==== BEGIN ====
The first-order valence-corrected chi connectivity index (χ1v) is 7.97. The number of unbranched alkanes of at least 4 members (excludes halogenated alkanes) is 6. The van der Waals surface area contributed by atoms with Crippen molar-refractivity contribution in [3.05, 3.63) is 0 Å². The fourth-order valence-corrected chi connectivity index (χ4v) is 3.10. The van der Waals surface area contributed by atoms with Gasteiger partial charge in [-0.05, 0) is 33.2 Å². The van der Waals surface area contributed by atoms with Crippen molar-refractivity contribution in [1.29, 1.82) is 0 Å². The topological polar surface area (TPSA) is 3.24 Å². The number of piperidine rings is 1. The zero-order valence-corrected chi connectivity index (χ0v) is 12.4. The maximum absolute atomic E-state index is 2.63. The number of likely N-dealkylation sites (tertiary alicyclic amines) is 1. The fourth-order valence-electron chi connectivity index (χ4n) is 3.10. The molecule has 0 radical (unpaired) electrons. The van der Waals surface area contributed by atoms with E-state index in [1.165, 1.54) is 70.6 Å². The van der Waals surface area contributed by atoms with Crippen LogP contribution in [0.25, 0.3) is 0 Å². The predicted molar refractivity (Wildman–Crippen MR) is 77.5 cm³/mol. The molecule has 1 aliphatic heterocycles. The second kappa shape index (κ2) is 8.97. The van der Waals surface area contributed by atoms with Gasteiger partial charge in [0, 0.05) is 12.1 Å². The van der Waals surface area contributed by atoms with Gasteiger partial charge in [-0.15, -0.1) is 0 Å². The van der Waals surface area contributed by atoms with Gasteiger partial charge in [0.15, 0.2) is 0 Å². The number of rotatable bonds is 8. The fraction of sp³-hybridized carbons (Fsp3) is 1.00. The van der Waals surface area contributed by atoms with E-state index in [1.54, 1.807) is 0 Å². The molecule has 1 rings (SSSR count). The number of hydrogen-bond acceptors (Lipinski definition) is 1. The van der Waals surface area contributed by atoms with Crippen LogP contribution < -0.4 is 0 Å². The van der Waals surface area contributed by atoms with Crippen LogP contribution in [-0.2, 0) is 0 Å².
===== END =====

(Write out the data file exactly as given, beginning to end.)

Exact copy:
The first-order valence-corrected chi connectivity index (χ1v) is 7.97. The number of unbranched alkanes of at least 4 members (excludes halogenated alkanes) is 6. The van der Waals surface area contributed by atoms with Crippen molar-refractivity contribution in [3.05, 3.63) is 0 Å². The fourth-order valence-corrected chi connectivity index (χ4v) is 3.10. The van der Waals surface area contributed by atoms with Gasteiger partial charge in [-0.05, 0) is 33.2 Å². The van der Waals surface area contributed by atoms with Crippen molar-refractivity contribution in [1.29, 1.82) is 0 Å². The topological polar surface area (TPSA) is 3.24 Å². The number of piperidine rings is 1. The zero-order valence-corrected chi connectivity index (χ0v) is 12.4. The maximum absolute atomic E-state index is 2.63. The number of likely N-dealkylation sites (tertiary alicyclic amines) is 1. The fourth-order valence-electron chi connectivity index (χ4n) is 3.10. The molecule has 0 radical (unpaired) electrons. The van der Waals surface area contributed by atoms with E-state index in [1.165, 1.54) is 70.6 Å². The van der Waals surface area contributed by atoms with Crippen LogP contribution in [0.25, 0.3) is 0 Å². The predicted molar refractivity (Wildman–Crippen MR) is 77.5 cm³/mol. The molecule has 1 aliphatic heterocycles. The second kappa shape index (κ2) is 8.97. The van der Waals surface area contributed by atoms with Gasteiger partial charge in [0, 0.05) is 12.1 Å². The van der Waals surface area contributed by atoms with Gasteiger partial charge in [-0.15, -0.1) is 0 Å². The van der Waals surface area contributed by atoms with Gasteiger partial charge in [0.15, 0.2) is 0 Å². The number of rotatable bonds is 8. The fraction of sp³-hybridized carbons (Fsp3) is 1.00. The van der Waals surface area contributed by atoms with E-state index in [1.54, 1.807) is 0 Å². The molecule has 1 rings (SSSR count). The number of hydrogen-bond acceptors (Lipinski definition) is 1. The van der Waals surface area contributed by atoms with Crippen LogP contribution < -0.4 is 0 Å². The van der Waals surface area contributed by atoms with Crippen LogP contribution in [-0.2, 0) is 0 Å².